As of 1st January 2020, national rules were applied to municipalitieswith environmental zones. In these zones, municipalities were allowed to banolder diesel cars, trucks and buses that cause a lot of air pollution. Prior tothis, municipalities had their own rules for environmental zones but from thisdate until 29th October they will have to adapt to the new nationallegislation. The emission class of your diesel car, truck or bus determineswhether you are allowed to drive into an environmental zone. Diesel cars withemission class 3 are only allowed to enter a yellow environmental zone. Thesecars are a maximum of 20 years old in 2020. Diesel vehicles with emission class4 and higher are allowed to enter a green zone. These cars, trucks or buses will be a maximum of 15 years old by 2020.
From 2025, all new public transport buses will operate without producing any emissions.The buses will then run electrically or on hydrogen and produce considerablyless air pollution. The energy must be fully sustainably generated from solarpanels or wind turbines. The government, all provinces and transporters signedan agreement for this on 15th April 2016.
Parking charges are to be reviewed and it is hoped that owners of cars that produceless pollution should pay smaller parking fees.
Living in polluted air is bad for your health. Air pollution is the third cause ofdeath in the Netherlands, after smoking and obesity. Living, working or goingto school in polluted air has a similar effect to smoking cigarettes. It is thecause of lung disease, cardiovascular disease and cancer. Vulnerable groupssuch as children and the elderly are extra sensitive to the effects of pollutedair. For example, air pollution has adverse effects on pregnant women and thebirth weight of their babies. Children who live or go to school near busy roadsare more likely to have respiratory problems and are 5 times more likely tohave weak lungs. Common complaints are asthma and shortness of breath.
The risk is a combination of being exposed to something and the degree to which a substance is toxic. If there is no orvery low exposure, the chance that you will suffer from it is also very low.
While air pollution mainly refers to respiratory problems, just recently air pollution has also been associated withvarious brain problems. The idea is that ultra-fine particles such as PM2.5 canreach the brain via the olfactory nerve and that they can have a negativeimpact. So far these are indications, not a cause-effect relationship butresearch is still ongoing. Some studies have been conducted into the effects ofparticulate matter PM2.5 on our psyche. Research shows that the brains ofunborn children are sensitive to particulate matter and they later have anincreased risk of psychological disorders such as ADHD and addiction sensitivity.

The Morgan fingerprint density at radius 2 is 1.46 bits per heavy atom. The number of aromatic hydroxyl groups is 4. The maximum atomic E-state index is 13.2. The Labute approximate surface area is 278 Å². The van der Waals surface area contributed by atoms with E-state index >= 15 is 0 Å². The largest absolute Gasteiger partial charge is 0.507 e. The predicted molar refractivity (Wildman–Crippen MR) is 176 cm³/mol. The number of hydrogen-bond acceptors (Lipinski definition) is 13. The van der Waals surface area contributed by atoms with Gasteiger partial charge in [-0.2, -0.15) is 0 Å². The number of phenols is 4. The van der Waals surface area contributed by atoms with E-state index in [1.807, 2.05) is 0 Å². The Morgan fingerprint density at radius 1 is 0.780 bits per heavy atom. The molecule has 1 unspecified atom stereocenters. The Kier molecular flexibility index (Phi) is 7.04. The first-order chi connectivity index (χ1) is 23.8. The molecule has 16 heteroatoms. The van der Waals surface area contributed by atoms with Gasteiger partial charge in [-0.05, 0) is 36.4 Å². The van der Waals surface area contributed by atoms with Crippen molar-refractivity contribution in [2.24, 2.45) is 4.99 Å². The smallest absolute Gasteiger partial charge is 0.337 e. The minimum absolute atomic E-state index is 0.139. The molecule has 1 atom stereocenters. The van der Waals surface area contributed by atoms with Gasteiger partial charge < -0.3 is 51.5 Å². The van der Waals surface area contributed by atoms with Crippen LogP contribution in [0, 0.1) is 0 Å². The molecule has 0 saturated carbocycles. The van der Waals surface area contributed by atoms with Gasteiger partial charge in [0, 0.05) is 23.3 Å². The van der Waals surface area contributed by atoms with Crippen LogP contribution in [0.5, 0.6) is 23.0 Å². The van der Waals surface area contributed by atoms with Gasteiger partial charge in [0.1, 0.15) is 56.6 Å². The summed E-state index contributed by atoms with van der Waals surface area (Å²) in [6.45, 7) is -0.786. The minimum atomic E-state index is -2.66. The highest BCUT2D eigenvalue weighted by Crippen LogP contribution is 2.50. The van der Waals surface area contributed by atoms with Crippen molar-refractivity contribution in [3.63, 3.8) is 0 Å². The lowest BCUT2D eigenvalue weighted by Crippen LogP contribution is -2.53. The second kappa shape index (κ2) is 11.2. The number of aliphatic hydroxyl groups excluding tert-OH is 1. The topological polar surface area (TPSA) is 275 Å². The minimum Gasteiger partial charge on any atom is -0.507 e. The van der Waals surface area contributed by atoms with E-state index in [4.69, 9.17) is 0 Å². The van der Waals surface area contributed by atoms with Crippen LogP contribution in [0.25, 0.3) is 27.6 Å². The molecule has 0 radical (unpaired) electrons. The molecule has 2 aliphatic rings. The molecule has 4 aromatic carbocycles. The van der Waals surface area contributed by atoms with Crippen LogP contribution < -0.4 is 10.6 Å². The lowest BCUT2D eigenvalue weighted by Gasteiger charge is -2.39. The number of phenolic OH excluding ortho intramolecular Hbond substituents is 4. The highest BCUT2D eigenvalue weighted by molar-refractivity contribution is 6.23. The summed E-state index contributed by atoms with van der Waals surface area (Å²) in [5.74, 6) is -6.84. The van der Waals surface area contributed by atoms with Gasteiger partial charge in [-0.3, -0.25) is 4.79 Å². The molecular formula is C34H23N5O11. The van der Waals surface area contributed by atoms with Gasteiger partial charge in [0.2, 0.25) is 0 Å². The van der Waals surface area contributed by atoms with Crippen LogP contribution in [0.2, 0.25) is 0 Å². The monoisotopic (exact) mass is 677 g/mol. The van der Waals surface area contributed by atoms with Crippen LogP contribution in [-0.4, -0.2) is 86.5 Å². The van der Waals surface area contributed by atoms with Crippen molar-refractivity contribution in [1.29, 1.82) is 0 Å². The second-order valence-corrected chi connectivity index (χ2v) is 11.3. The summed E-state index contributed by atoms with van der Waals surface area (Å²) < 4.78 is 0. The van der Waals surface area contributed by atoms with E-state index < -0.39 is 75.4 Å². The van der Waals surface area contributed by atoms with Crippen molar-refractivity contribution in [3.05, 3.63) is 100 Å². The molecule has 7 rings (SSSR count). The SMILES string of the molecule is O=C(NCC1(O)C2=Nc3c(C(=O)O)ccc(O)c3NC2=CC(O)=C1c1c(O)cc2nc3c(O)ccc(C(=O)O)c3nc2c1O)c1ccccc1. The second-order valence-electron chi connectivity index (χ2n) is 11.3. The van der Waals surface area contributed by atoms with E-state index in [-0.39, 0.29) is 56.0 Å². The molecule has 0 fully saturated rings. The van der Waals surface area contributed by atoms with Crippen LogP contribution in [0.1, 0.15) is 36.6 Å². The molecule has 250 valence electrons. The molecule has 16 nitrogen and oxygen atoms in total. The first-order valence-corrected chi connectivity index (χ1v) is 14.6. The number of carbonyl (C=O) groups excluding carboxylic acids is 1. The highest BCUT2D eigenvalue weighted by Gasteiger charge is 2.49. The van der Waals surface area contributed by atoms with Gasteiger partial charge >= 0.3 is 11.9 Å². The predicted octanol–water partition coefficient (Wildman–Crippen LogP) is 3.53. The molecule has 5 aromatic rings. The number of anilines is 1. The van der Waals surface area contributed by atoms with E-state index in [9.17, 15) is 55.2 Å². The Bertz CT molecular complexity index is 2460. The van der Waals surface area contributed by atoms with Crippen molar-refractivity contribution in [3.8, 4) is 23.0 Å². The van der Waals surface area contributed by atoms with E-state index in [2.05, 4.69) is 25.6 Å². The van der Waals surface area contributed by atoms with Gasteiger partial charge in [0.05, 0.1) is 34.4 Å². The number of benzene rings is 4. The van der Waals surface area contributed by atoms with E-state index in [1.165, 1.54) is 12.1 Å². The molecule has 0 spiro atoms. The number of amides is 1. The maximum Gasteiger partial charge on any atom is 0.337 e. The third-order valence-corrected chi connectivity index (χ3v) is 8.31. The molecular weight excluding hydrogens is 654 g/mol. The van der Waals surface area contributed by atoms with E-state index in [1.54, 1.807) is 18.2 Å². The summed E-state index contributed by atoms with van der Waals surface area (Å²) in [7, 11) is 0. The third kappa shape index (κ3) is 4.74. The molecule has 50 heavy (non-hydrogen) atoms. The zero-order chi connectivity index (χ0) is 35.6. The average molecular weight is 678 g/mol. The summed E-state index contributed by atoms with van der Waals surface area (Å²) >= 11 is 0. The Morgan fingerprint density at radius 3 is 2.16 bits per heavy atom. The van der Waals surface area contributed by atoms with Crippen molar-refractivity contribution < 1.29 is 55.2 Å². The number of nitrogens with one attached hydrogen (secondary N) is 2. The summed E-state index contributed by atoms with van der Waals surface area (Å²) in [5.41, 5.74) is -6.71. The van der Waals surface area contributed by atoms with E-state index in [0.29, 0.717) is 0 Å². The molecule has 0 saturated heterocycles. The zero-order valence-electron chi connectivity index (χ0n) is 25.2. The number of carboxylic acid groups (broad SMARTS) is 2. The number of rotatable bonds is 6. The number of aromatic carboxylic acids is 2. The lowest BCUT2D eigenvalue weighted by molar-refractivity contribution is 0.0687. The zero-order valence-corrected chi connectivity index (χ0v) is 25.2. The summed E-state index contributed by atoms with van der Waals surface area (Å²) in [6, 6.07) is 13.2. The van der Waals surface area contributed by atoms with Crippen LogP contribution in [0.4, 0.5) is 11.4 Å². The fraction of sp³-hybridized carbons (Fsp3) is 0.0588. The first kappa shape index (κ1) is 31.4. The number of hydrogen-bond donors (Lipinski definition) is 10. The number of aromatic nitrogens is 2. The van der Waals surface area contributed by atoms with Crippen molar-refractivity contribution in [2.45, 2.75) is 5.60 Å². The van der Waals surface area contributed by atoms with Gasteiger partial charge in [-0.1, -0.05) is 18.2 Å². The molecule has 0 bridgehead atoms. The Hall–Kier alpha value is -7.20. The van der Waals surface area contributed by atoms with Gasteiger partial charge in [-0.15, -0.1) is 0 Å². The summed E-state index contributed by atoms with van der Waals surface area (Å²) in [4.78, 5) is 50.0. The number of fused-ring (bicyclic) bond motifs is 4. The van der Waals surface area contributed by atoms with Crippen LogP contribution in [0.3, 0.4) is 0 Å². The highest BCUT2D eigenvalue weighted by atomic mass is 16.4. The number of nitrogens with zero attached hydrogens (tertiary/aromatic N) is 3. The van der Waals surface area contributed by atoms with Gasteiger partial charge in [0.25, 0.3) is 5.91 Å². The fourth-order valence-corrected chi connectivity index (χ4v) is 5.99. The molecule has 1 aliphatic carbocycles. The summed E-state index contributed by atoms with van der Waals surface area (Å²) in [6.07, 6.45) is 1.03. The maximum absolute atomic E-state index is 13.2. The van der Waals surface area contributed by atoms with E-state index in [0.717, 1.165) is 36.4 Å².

Some health complaints and diseases have already been conclusively proven that air pollution plays a role in this. It isnot only about respiratory problems and lung cancer, but also aboutcardiovascular diseases. The microscopic particles of PM2.5 in particular endup very deep in the bronchial tubes in the alveoli and from there enter thebloodstream and can therefore lead to cardiovascular disease.
Adverse health consequences due to air pollution can occur as a result of short- or long-term exposure. It can also be dependent on the type andconcentration of the specific pollutant. The pollutants with the strongestevidence of health effects are particulate matter (PM), ozone (O3),nitrogen dioxide (NO2) and sulphur dioxide (SO2).
Although most airborne pollutants are “produced” locally, it is not always the case. Depending on atmosphericconditions and the direction of prevailing winds, pollutants can be carried1000’s of kilometres across many countries. For example, windblown dust from the deserts of Africa, Mongolia,Central Asia and China can carry large concentrations of dust, particulatematter, fungal spores and bacteria that impact health and air quality in other areas.